What Romney Would Do: Romney will cut federal spending to 2008 levels and he will cap it at 20 percent of GDP. He will also cut non-discretionary spending by 5 percent across the board.

Why It’s Wrong: This is a “no questions asked” approach to spending cuts. It doesn’t matter who it affects or who will be harmed, it’s just numbers on a spreadsheet. In the real word, people will be harmed by Romney’s plan to slash spending. But the biggest problem with Romney’s approach to spending is that it leads us back to issue #1, taxes. Under no circumstance is Mitt Romney willing to raise taxes. Romney won’t even raise the top tax rate by 4 lousy points before cutting spending to programs for the poor. This is definitely a fiscal plan that is cold and calculated and it is not what America is all about.

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EconomyElection 2012Financial RegulationGovernmentHealth CarePolitics

#Affordable Care Act#free market#health care#job creator#medicare#middle class#Mitt Romney#obamacare#regulations#spending#taxes#wall street#wealthy

  • Jeff

    No one will read this, but I will make the comment anyways. Someone in America needs to put on their big-boy pants and make some changes to our government’s finances. We are a lot closer to Greece and Spain than to where we need to be. Our spending is extremely out of control and Obama is not doing anything about it. Raising taxes on ‘millionaires and billionaires’ (how is a person making $250,000/year a millionaire?) will have a minimal affect. Lower taxes to stimulate spending by real people, which leads to more jobs and a broader tax base. It’s a win-win for everyone. Increasing fuel production will create jobs (but in Republican areas like Texas, Louisiana and the Dakota’s) which also increases the tax base and expands our economy. Obamacare is hurting job growth because companies need to pay more per individual they hire. If hiring an employee costs $100,000 for salary and benefits vs. $80,000 before Obamacare, it will affect hiring. If you have $400,000 to hire new employees, you can only hire 4 not 5. Spread that over the country and it can add up. Somehow a bunch of Obama supporters got exemptions. Go figure. Social Security and Medicare are in trouble. Romney wants to start solving the problem now, not pushing it back 4 more years. Obama stated in the first debate that Medicare’s lifespan is 6 years longer under his plan than Romney’s, so he isn’t going to touch it. This just pushes it off to the next president. That person might actually have integrity and not blame his predecessor. Whoever is elected needs to do something to the government’s finances even if it stings a little bit. It’s not going to be easy and might even cost some political points, but in the end it will be better than the status quo.

    • The problems you describe are not solved by a laissez-faire approach to governing. Putting on the big boy pants does not involve extending the Bush tax cuts and decreasing them a further 20% across the board. There is nothing adult about that position. It is the utmost in political pandering to promise a tax cut to citizens. A president who actually does what is necessary to fix the economy and fix health care, extend Medicare and protect Social Security, well, that’s putting on the big boy pants. Medicare does have problems, and the cost savings that are part of Obamacare do indeed extend the life of Medicare’s solvency but plenty more needs to be done, and it should not include privatization. Social Security, on the other hand, is NOT in trouble no matter how much people repeat that it is. It needs to be adjusted (like it has been many times in the past) to keep it solvent. On this point, I will concede that Democrats are many times unreasonable when it comes to ideas like raising the retirement age or means testing, but I can also understand their reluctance to change SS as it could be seen as opening the door to eventual big changes or even privatization. But Social Security is a very successful program that’s been around longer than most people have been alive. There is no reason it cannot continue to be successful if we stop the partisan nonsense and work to keep it that way.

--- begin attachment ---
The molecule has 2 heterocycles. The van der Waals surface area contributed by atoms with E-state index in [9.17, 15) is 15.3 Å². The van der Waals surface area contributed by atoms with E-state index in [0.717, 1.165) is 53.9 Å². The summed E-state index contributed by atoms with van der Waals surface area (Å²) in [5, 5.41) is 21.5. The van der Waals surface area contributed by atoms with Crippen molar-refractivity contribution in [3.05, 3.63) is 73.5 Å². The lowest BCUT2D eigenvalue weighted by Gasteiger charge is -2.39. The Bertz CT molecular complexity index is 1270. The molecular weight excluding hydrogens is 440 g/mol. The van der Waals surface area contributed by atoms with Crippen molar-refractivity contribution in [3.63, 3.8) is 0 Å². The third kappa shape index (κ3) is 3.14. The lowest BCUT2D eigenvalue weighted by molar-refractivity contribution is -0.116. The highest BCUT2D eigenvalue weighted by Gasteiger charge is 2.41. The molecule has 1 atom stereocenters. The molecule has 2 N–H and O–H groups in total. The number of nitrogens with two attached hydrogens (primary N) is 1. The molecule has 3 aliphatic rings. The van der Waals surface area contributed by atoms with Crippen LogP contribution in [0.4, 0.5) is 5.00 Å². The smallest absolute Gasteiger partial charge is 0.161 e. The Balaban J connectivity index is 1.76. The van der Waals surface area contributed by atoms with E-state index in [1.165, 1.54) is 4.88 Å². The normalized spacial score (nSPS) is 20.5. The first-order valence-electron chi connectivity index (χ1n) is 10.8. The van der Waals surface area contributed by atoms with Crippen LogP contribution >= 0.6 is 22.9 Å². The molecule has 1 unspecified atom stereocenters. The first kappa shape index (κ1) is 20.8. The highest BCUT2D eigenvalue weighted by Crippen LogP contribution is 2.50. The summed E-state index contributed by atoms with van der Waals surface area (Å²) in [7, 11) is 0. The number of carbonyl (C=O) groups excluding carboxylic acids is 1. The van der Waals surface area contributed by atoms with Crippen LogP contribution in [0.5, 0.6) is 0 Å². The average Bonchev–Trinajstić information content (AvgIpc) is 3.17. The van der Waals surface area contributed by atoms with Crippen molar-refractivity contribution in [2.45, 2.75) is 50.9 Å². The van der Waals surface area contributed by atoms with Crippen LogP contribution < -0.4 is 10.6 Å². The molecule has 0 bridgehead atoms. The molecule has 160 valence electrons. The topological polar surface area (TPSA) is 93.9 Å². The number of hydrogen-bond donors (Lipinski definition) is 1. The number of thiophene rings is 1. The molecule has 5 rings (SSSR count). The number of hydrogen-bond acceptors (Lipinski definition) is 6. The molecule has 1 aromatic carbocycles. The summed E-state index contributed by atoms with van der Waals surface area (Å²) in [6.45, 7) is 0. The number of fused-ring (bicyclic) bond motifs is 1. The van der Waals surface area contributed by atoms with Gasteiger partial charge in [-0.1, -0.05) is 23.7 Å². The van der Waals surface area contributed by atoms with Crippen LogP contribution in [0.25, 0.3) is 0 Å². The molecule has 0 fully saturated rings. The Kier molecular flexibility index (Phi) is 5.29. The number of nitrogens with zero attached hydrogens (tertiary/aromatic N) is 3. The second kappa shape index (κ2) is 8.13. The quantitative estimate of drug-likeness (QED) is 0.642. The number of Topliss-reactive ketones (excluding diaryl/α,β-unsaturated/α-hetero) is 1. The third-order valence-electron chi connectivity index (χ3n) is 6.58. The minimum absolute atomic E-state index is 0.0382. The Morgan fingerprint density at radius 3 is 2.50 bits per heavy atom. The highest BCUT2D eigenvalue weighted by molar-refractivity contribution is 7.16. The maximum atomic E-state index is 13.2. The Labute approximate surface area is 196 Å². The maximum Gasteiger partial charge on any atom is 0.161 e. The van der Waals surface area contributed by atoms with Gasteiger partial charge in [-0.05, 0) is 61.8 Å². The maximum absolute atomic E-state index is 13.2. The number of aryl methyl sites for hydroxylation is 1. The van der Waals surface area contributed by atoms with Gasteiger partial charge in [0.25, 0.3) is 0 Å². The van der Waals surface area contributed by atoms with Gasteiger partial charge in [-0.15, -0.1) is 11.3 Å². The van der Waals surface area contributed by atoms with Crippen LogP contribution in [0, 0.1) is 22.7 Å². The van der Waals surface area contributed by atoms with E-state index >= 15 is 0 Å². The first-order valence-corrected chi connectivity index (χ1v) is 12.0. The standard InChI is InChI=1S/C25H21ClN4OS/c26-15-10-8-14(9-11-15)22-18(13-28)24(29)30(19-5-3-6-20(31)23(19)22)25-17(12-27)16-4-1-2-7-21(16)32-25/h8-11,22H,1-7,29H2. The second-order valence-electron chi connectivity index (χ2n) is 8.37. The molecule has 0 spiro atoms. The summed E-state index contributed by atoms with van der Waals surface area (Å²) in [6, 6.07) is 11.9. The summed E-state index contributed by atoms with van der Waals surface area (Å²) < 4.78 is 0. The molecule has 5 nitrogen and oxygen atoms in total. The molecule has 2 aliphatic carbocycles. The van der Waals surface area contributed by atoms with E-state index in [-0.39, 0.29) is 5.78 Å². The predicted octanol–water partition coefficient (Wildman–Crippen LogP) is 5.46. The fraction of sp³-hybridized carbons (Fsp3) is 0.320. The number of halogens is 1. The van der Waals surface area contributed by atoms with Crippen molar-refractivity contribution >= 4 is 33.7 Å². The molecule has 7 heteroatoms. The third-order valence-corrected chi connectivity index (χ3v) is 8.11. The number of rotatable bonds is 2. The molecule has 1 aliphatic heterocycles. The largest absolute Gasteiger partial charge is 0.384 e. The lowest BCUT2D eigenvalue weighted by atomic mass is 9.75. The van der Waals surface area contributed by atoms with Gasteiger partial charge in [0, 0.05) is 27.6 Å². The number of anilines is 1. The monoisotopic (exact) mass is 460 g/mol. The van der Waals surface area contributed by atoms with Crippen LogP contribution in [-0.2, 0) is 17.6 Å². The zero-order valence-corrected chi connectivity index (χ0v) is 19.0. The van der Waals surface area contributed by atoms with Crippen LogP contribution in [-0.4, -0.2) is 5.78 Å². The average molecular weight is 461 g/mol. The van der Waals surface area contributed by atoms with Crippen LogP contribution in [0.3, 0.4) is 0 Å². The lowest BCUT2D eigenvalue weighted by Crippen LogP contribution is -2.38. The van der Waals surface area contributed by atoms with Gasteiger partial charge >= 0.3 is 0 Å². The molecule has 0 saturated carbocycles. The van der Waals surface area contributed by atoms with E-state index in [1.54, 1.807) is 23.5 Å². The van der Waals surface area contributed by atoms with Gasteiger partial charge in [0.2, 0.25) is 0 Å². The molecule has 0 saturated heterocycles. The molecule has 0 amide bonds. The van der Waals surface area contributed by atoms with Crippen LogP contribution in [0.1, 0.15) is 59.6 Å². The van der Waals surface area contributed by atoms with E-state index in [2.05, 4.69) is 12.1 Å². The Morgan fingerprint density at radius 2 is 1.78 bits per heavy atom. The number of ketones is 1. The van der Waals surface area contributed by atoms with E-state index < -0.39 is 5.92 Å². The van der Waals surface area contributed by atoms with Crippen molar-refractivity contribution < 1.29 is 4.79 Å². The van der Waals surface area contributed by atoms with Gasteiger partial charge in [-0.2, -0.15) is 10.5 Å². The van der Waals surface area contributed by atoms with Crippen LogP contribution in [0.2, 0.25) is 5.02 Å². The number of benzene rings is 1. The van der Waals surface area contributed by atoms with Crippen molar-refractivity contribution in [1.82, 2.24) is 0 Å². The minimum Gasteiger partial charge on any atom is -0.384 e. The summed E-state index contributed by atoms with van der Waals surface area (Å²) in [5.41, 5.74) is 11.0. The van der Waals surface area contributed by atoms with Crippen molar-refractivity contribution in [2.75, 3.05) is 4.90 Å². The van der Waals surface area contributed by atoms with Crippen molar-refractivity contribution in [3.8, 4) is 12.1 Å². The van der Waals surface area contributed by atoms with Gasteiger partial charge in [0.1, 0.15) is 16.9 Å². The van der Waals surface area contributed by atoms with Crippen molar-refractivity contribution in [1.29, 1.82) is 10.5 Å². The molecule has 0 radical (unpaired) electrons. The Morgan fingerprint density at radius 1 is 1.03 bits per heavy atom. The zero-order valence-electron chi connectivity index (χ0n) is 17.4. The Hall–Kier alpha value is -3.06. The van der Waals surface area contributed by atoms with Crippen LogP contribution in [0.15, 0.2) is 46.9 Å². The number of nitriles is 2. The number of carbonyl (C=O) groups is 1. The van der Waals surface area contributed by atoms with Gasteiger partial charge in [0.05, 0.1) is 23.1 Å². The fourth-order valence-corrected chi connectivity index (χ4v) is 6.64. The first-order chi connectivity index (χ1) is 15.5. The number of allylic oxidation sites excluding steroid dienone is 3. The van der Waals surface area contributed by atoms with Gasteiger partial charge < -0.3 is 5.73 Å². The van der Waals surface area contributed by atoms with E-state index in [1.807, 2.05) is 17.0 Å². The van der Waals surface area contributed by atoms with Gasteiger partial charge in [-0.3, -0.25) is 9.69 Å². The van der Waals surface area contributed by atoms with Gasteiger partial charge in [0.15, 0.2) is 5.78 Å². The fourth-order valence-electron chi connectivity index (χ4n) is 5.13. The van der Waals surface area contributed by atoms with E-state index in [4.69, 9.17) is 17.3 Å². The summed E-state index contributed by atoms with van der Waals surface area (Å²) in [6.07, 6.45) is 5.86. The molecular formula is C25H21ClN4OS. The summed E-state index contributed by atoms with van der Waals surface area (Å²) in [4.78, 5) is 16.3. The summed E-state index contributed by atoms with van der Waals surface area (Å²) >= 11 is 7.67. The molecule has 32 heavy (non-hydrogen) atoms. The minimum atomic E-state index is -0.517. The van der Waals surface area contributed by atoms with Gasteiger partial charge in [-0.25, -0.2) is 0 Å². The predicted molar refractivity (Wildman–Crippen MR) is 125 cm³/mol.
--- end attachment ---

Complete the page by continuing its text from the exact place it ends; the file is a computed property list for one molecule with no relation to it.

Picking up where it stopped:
• Richard

    Jeff: A person making $250,000/year that isn’t a millionaire should be one in short order. Millionaires are measured by net worth, not income nor liquid assets. Lowering taxes doesn’t stimulate significant spending by real people because they won’t pocket much of any change – most of their taxes are payroll taxes which can’t get much lower without breaking the system, and their federal taxes run from the low thousands to nonexistent.
    Finally, your math on Obamacare is wrong. The companies that will have to pay more are the ones who are already doing insurance wrong. I’m insane enough to work for small business – the only one with a job for me in the area – that contributes minimally for coverage to my wife and daughter – my premium contribution is $10,000/yr, an insane amount of money for someone my age. Health insurance is supposed to be a benefit, not a program my employer uses to subsidize costs of their older employees. I’d switch to private insurance, which will likely be 1/3rd the cost, but with the laws favor employers heavily both in case of taxes and continuous coverage. There’s nothing I can do about it. That goes away with Obamacare. Heck, that’s almost the only thing Obamacare does. If you work for a large employer they are self insured and very little will change anyway.